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How to Write Good, By Frank L. Visco - 50 Rules

How to Write Good, By Frank L. Visco - 50 Rules

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Published by Umesh Heendeniya
Legal Documents and How-to Articles that provide information and caselaw on how to bring legal actions against law enforcement and corrections officers/agencies successfully.
Legal Documents and How-to Articles that provide information and caselaw on how to bring legal actions against law enforcement and corrections officers/agencies successfully.

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Published by: Umesh Heendeniya on Jan 23, 2013
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01/23/2013

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HOW TO WRITE GOOD

by Frank L. Visco and others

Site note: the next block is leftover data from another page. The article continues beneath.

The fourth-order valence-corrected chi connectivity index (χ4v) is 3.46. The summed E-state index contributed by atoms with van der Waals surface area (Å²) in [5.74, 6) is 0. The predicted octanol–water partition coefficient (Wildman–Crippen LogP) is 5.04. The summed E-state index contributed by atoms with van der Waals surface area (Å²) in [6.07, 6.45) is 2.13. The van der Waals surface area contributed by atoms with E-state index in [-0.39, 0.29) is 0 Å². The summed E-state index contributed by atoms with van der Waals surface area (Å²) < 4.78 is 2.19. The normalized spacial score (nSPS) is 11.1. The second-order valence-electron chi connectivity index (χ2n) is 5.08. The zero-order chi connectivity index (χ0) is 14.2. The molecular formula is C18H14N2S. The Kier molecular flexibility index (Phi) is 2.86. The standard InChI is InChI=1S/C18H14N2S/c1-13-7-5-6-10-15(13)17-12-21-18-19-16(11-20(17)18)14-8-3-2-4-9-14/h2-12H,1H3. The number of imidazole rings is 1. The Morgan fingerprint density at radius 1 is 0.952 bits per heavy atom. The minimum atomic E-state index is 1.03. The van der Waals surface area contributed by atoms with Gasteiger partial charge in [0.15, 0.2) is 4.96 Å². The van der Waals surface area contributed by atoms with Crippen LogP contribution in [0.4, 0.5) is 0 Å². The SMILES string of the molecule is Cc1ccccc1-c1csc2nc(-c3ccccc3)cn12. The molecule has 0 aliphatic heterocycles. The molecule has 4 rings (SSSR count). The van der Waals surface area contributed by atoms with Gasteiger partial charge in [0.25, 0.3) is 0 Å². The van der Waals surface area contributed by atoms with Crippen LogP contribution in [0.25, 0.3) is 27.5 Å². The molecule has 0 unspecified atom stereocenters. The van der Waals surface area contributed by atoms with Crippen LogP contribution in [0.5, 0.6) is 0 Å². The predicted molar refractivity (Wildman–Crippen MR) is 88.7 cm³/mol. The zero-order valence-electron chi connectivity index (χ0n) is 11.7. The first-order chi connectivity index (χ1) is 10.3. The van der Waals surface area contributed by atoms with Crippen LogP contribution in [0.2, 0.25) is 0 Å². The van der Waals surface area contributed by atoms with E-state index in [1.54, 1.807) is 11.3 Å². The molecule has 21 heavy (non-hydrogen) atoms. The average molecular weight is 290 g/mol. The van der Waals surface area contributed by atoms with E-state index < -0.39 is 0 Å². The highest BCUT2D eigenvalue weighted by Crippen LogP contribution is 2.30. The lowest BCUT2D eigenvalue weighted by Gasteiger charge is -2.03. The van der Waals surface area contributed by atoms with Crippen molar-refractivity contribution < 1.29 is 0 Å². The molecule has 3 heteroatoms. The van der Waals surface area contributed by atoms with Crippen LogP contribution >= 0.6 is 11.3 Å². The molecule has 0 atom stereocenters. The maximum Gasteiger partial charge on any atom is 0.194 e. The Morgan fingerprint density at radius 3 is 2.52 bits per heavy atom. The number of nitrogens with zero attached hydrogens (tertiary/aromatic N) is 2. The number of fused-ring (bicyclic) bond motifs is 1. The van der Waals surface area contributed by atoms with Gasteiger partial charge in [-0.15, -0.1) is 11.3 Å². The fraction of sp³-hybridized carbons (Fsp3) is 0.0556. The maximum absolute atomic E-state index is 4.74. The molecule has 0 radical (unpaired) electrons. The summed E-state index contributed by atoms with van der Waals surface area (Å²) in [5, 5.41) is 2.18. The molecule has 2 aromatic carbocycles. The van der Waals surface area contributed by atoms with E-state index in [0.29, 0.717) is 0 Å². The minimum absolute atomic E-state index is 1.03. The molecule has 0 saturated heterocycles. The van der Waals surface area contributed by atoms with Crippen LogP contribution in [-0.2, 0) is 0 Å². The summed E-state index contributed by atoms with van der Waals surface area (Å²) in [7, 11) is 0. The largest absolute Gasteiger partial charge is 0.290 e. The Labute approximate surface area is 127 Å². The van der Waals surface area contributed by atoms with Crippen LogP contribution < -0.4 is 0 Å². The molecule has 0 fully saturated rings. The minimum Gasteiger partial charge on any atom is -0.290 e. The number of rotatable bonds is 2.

1. 2. 3. 4. 5. 6. 7. 8. 9. 10. 11. 12. 13. 14. 15. 16. 17. 18. 19. 20. 21. 22. 23. 24. 25. 26. 27. 28. 29. 30. 31. 32. 33. 34. 35. 36. 37. 38. 39. 40. 41. 42. 43. 44. 45. 46. 47. 48. 49. 50. Always avoid alliteration. Prepositions are not words to end sentences with. Avoid clichés like the plague -- they're old hat. Employ the vernacular. Eschew ampersands & abbreviations, etc. Parenthetical remarks (however relevant) are unnecessary. Parenthentical words however must be enclosed in commas. It is wrong to ever split an infinitive. Contractions aren't necessary. Do not use a foreign word when there is an adequate English quid pro quo. One should never generalize. Eliminate quotations. As Ralph Waldo Emerson once said, "I hate quotations. Tell me what you know." Comparisons are as bad as clichés. Don't be redundant; don't use more words than necessary; it's highly superfluous. It behooves you to avoid archaic expressions. Avoid archaeic spellings too. Understatement is always best. Exaggeration is a billion times worse than understatement. One word- sentences? Eliminate. Always! Analogies in writing are like feathers on a snake. The passive voice should not be used. Go around the barn at high noon to avoid colloquialisms. Take the bull by the hand and avoid mixed metaphors -- even if a mixed metaphor sings, it should be derailed. Who needs rhetorical questions? Don't use commas, that, are not, necessary. Do not use hyperbole; not one in a million can do it effectively. Never use a big word where a diminutive alternative would suffice. Subject and verb always has to agree. Be more or less specific. Placing a comma between subject and predicate, is not correct. Use youre spell chekker to avoid mispelling and to catch typograhpical errers. Don't repeat yourself, or say again what you have said before. Don't be redundant. Use the apostrophe in it's proper place and omit it when its not needed. Don't never use no double negatives. Poofread carefully to see if you any words out. Hopefully, you will use words correctly, irregardless of how others use them. Eschew obfuscation. No sentence fragments. Don't indulge in sesquipedalian lexicological constructions. A writer must not shift your point of view. Don't overuse exclamation marks!!! Place pronouns as close as possible, especially in long sentences, as of 10 or more words, to their antecedents. Writing carefully, dangling participles must be avoided. If any word is improper at the end of a sentence, a linking verb is. Avoid trendy locutions that sound flaky. Everyone should be careful to use a singular pronoun with singular nouns in their writing. Always pick on the correct idiom. The adverb always follows the verb. And always be sure to finish what

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